Called to lead: Werkhoven fills ministerial role at Worthington Christian Reformed Church
The Rev. Chad Werkhoven moved with his family to Worthington in mid-September as he accepted the call to serve Worthington's Christian Reformed Church.
WORTHINGTON — After a 25-year career in a family-owned business building commercial and agricultural truck equipment in Sunnyside, Wash., the Rev. Chad Werkhoven sold out to pursue his passion in the pulpit.
The Chino, Calif., native moved to southwest Minnesota last month after being called to serve the congregation of Worthington Christian Reformed Church. Four weeks into his role, he knows he made the right decision.
“I had been somewhat familiar with Worthington,” said Werkhoven, who attended then-Dordt College in northwest Iowa several decades ago, and now has two daughters enrolled in Dordt University.
When he and his wife, Linda, began looking for a church in which to serve and found Worthington on the list, it held appeal for the couple.
“The more we learned about Worthington, the more we realized this is exactly the kind of community we want to be in,” Werkhoven said.
They first visited Worthington in July and fell in love with the people they met — both in the community and the church. When Worthington City Administrator Steve Robinson, a member of the church, gave them a personal tour of the community, Werkhoven said he was sold.
“There’s so many good things going on here,” he said. “What we like about Worthington is it’s a small, rural ag town, but the quality of life here … it’s off the charts. We’ve got this beautiful lake. There’s a good selection of restaurants and retail. Everything about this is just a great place to live.”
Werkhoven leads two Sunday services at Worthington Christian Reformed Church — in the morning and evening — and there are multiple Bible study groups that meet during the week. There is also a strong youth ministry program, with Cadets for boys and Gems for girls meeting each Wednesday evening.
As he gets to know the congregation — he’s been invited into homes and farms already — Werkhoven said he will be able to more effectively deliver God’s word to parishioners.
“Every passage you study has a thousand different directions you can go with it, but there is one direction God has called for this church this week,” he said. “You really need to get to know the people in order to do that.”
Werkhoven’s entry into the ministry came gradually. While working full-time in business, raising a family and serving on the community fire department (he was a firefighter for 25 years) in Sunnyside, he began to notice that rather than thinking about his next truck-building project, he was thinking about the next lesson he was going to teach at church or the next chapel presentation he was going to give.
“One thing about business, regardless of what business you’re in, if you aren’t totally sold out to it, it’s going to run you over,” he said. “It became clear to me that that wasn’t where my passion was anymore, and God was calling me to full-time vocational ministry in the church.”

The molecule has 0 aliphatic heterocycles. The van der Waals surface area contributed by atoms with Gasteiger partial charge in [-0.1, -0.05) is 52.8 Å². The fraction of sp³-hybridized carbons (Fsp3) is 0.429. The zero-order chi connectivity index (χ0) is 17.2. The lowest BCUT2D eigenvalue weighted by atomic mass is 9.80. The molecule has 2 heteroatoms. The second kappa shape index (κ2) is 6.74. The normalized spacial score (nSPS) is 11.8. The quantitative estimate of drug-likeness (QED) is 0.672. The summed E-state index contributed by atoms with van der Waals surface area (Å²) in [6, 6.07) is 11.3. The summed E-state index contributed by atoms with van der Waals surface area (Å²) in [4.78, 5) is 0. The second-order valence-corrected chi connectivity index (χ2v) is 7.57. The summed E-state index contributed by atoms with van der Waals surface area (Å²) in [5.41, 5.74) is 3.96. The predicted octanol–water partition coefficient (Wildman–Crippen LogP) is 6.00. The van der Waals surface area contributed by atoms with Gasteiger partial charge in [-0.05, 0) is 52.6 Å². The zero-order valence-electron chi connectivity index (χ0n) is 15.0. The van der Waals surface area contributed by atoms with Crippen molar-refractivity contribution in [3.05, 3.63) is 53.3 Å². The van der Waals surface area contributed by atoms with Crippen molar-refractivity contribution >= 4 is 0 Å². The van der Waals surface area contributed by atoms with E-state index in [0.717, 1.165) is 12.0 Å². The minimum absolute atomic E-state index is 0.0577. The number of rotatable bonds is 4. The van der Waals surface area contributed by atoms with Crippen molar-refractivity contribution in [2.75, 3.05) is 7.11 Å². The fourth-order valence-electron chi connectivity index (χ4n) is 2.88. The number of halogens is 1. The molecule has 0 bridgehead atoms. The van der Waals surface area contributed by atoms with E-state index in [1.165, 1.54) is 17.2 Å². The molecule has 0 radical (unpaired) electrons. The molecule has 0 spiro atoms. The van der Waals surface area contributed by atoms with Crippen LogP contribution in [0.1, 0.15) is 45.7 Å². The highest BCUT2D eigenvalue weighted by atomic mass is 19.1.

Werkhoven began taking college classes in theology and philosophy and “for some reason, God put it in my heart that if I was going to study it, I might as well get some academic credit.”
In his late 30s, he enrolled in the seminary, taking one class at a time for the first six years, and then dedicating more time to his studies over the past four years.
Through online coursework offered by Reformed Theological Seminary in Orlando, Fla., Werkhoven transitioned into a hybrid seminary program that included on-campus, week-long intensive programming three times per year.
“In between the trips to Florida I worked independently — listening to lectures, reading books, writing papers. It was pretty intense,” he said, adding that for the past two years, he was also serving as full-time interim pastor at his home congregation in Sunnyside.
Werkhoven has now completed all of the course work and has a few things to finish up in the next eight to 10 weeks before he officially completes his seminary program.
Meanwhile, he and his family continue to settle into a routine in their new hometown. They purchased a home on South Shore Drive, and their youngest of four daughters, Cora, commutes daily to Southwest Christian High School in Edgerton, where she is a freshman.
The two daughters attending Dordt University are Andrea and Rachel, and the Werkhovens’ oldest daughter, Emily, was married in June and now resides in Boise, Idaho.
Werkhoven is also working to develop a routine at the church. His goal is to extend the time parishioners focus on God’s word by encouraging daily Bible readings at home.
“God’s word never changes — it’s the same yesterday, today and forever,” Werkhoven said. “However, our lives change almost on a daily basis. My job as a theologian will never end because even though that rock we stand on — God’s word — never changes, how we apply it to our lives changes constantly.
“Every week there’s a new and different challenge here because life changes,” he added.
In addition to the two traditional services offered at Worthington Christian Reformed Church on Sundays, a Lao ministry offers Sunday morning services in the church’s chapel, while an Anuak ministry meets Sunday afternoons in the church, located at 1100 First Ave. S.W.